Hares and rabbits are similar looking and some people may “jump” to the conclusion that they are the same! However, hares and rabbits are from the same family, Leporidae, but they belong to different species!
Hares are generally larger and faster than rabbits, with longer ears, larger feet and black markings on their fur. While both hares and rabbits molt and grow new hair in the spring and fall, hares living in snowy regions turn white in the winter whereas rabbits do not.
A hare's pregnancy lasts 42 days and the young are born covered with hair and open eyes. The newborn hares are called leverets and are precocial, which means the newborn is fully developed at birth.
Hares don’t have nests - they spread their leverets out over an area, leaving them alone to hide. Baby hares have no scent, are well camouflaged, and ‘freeze’ when danger is near, making them nearly invisible to predators. Mom comes by only at dusk and at dawn to feed them. If you find a baby hare, leave it right there! Many people who come across baby hares in their yards or nearby parks think they are orphaned, but that is not the case!
Adults rely on their speed for protection from predators. Their diet consists of buds, small twigs and shoots. These animals are not social, in fact they spend most of their lives alone and come together in pairs only during mating.
Have you ever heard the saying “They breed like rabbits?” This saying refers to the rabbit’s 30-31 day pregnancy period, meaning they can reproduce very quickly! In fact, they can have 4-8 litters each year! Newborn rabbits are called kits and are altricial, meaning they are born with their eyes closed, hairless, and without the ability to regulate their own temperature. Rabbits molt like hares, but their brown summer fur is typically replaced by a grey for the winter.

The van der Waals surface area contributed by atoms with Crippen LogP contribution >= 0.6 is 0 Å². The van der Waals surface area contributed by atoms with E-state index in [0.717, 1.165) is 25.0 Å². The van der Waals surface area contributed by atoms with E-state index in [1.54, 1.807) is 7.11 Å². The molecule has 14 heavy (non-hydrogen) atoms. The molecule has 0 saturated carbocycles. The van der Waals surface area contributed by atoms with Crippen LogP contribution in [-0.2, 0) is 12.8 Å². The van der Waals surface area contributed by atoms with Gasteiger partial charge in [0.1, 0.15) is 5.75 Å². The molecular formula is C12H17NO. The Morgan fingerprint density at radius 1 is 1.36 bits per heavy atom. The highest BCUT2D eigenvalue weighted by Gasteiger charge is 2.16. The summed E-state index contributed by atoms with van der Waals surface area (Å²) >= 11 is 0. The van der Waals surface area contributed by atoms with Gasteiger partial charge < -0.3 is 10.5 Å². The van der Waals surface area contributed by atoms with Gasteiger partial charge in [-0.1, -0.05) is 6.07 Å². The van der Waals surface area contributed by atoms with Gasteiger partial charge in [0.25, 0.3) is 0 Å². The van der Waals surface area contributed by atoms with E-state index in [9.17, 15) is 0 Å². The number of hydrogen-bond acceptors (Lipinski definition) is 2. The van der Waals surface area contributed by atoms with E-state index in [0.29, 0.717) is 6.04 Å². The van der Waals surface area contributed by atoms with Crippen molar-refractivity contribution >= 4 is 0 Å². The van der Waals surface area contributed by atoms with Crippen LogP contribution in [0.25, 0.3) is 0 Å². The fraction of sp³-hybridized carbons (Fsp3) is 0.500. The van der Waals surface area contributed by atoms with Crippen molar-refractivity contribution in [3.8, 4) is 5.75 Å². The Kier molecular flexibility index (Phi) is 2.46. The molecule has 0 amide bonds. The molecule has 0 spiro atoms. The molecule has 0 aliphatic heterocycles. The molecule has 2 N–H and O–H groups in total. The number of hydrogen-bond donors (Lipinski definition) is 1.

Rabbits live underground in burrows, which is also where they have their litters. They are much more social animals than hares, living in colonies and even fighting each other for mating rights. Male rabbits will fight other males in the group and the winner will mate with most of the females in the colony.
Did you know that rabbits’ and hares’ eyes are positioned on the sides of their head, so they can see behind them without turning around!? Good luck sneaking up on one of these guys!